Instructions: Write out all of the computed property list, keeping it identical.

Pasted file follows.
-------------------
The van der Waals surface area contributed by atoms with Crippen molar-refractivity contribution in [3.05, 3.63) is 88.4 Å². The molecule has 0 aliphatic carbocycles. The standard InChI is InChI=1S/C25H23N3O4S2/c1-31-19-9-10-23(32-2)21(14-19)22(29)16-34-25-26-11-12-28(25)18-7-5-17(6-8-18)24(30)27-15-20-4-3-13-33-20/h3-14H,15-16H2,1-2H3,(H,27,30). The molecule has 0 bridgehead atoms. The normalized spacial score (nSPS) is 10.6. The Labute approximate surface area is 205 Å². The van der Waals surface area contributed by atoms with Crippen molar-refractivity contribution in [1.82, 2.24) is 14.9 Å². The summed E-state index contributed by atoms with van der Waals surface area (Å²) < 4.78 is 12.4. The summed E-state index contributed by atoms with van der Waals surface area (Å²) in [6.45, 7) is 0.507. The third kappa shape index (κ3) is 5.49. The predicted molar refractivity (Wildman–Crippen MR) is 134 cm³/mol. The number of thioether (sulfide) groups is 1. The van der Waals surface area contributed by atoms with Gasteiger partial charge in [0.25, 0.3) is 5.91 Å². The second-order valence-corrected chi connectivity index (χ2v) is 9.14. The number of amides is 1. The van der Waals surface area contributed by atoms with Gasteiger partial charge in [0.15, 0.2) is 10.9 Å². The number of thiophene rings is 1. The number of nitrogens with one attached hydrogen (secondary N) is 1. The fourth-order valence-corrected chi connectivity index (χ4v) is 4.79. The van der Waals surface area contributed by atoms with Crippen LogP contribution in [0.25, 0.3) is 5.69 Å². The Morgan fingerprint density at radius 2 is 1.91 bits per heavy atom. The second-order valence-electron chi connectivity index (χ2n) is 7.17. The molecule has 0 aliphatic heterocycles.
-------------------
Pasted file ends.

The van der Waals surface area contributed by atoms with Crippen molar-refractivity contribution in [3.05, 3.63) is 88.4 Å². The molecule has 0 aliphatic carbocycles. The standard InChI is InChI=1S/C25H23N3O4S2/c1-31-19-9-10-23(32-2)21(14-19)22(29)16-34-25-26-11-12-28(25)18-7-5-17(6-8-18)24(30)27-15-20-4-3-13-33-20/h3-14H,15-16H2,1-2H3,(H,27,30). The molecule has 0 bridgehead atoms. The normalized spacial score (nSPS) is 10.6. The Labute approximate surface area is 205 Å². The van der Waals surface area contributed by atoms with Crippen molar-refractivity contribution in [1.82, 2.24) is 14.9 Å². The summed E-state index contributed by atoms with van der Waals surface area (Å²) < 4.78 is 12.4. The summed E-state index contributed by atoms with van der Waals surface area (Å²) in [6.45, 7) is 0.507. The third kappa shape index (κ3) is 5.49. The predicted molar refractivity (Wildman–Crippen MR) is 134 cm³/mol. The number of thioether (sulfide) groups is 1. The van der Waals surface area contributed by atoms with Gasteiger partial charge in [0.25, 0.3) is 5.91 Å². The second-order valence-corrected chi connectivity index (χ2v) is 9.14. The number of amides is 1. The van der Waals surface area contributed by atoms with Gasteiger partial charge in [0.15, 0.2) is 10.9 Å². The number of thiophene rings is 1. The number of nitrogens with one attached hydrogen (secondary N) is 1. The fourth-order valence-corrected chi connectivity index (χ4v) is 4.79. The van der Waals surface area contributed by atoms with Crippen LogP contribution in [0.25, 0.3) is 5.69 Å². The Morgan fingerprint density at radius 2 is 1.91 bits per heavy atom. The second-order valence-electron chi connectivity index (χ2n) is 7.17. The molecule has 0 aliphatic heterocycles.